modform: Apad, Although I respect paul Scott's views on many of the small caps and he gets more right than wrong, you have to remember he's an accountant (sorry red), and he's looking for numbers and will miss small early recovery stocks and the stocks in the early stage of growth. The clear example of it is when WAND published its results sometime ago, he called it the dog that needs to be put down and his view was that the company will go bust, because he was merely looking at the numbers. The share price then fell to well below 100p, but me and battlebus2 saw something unique about the company: 1) Their products in big data was head and body above the rest. 2) they were getting contracts with google, amazon, oracle and some of the large telcom companies were using their products, there surely must be something we are overlooking. 3) The company had no problem at time to go to the market and raise any amount of cash they needed, sometimes at the premium to the share price. So I bought a lot of shares (almost 7% of PF) at well below 100p, and when the share price doubled in no time, I took my original investment out and let the rest run for free. I recall me and battlebus2 were the only bull on that thread, everyone else was talking about "SELL : jam tomorrow", and sometimes good companies give jam tomorrow if you are patient. A few days ago WAND produced their results and the numbers looked really good, and Paul Scott bought them, so he went from bear to bull based on numbers, and the share price has 5 bagged since we bought them. So if you are buying solely based on numbers, you may lose the majority of a rise in a growth or a recovery stock, but as always it's risk and reward. So, in a nutshell, sometimes you need to look beyond numbers and see if there are any uniqueness about the company, how good are other competitors and can the company easily raise cash and at what discount. BTW, I have done no research on DIS, so can not make any comment on that.
haywards26: One of my holdings and entrants issued a positive trading update this morning. A turnaround stock that is now profitable, with profit growth running at 30% +, with a recently new and driven CEO hoping for further share price increases over the coming weeks and months. Reds specialise in smart solutions (cities, buildings, networks and IT solutions). On a current P/E of around 12-15. Broker target - FinnCap 196 Current share price - 142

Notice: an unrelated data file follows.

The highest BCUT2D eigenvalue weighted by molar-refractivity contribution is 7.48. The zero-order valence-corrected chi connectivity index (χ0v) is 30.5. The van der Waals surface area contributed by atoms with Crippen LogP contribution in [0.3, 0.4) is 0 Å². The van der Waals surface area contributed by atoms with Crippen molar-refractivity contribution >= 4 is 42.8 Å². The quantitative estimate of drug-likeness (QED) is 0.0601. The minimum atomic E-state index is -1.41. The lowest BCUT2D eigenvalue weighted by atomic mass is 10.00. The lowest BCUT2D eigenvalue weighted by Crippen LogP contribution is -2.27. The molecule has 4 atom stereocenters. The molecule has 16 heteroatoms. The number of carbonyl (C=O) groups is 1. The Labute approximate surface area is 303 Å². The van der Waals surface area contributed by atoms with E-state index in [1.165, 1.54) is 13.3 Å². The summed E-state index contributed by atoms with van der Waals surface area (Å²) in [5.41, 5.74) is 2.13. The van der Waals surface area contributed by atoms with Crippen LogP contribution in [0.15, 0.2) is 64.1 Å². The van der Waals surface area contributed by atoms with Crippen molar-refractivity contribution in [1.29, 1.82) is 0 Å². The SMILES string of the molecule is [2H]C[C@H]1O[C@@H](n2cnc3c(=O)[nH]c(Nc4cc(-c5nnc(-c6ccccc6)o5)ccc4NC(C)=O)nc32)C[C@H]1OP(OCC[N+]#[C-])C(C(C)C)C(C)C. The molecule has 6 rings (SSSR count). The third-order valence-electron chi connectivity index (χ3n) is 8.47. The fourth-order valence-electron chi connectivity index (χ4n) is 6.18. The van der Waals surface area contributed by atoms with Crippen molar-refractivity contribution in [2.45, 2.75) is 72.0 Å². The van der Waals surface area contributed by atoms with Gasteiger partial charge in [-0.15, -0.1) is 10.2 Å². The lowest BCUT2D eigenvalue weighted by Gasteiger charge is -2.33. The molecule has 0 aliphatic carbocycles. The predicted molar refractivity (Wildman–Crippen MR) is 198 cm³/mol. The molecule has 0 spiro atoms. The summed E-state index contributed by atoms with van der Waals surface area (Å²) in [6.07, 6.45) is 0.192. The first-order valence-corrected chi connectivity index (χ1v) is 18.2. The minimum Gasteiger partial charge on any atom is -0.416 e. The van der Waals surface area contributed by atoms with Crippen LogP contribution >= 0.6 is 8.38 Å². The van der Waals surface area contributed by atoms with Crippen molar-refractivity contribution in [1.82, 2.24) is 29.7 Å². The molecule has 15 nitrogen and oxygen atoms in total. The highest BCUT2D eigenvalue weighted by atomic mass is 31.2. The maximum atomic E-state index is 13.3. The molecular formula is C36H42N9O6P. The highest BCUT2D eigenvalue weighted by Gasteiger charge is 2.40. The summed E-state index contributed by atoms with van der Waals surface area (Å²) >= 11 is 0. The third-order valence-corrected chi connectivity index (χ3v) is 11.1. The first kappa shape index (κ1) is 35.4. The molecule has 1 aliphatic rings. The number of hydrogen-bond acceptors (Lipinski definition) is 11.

redartbmud: tlatsatt If you want to ride the tiger then Fevr is possibly the one. When I see the share price racing forward, as it has done, I tend to be very cautious about jumping on board. When is the timing right? You cannot take 40+ years of being an accountant out of the man. It has been running forward so fast, it is difficult to gauge the share price vs the fundamentals. I have really not had the time to look properly in depth. The entry point into supermarkets should have been a clue, but then again we all know what they do to squeeze their suppliers. Another trigger was the move overseas. They supply a premium product that the market has taken to and on that basis they have plenty of scope for the future. Not a recommendation to buy, just ramblings. APAD is the star man. red
redartbmud: Lauders I think that the Clln dividend is safe. The share price rises, the yield falls, based on the share price at that time. If you have bought at £2.36, or thereabouts, you are locked into the 7.7% yield until you sell. As they increase the dividend, year on year, the return gets that bit better. Over time, I have bought Clln on the dips and only sold out enough to recover the stake for that trade. Slowly I have increased my holding. As it is not a growth stock, I have 'built in' an element of growth. Laborious but good exercise, pitting your wits against the market. That is the theory anyway. red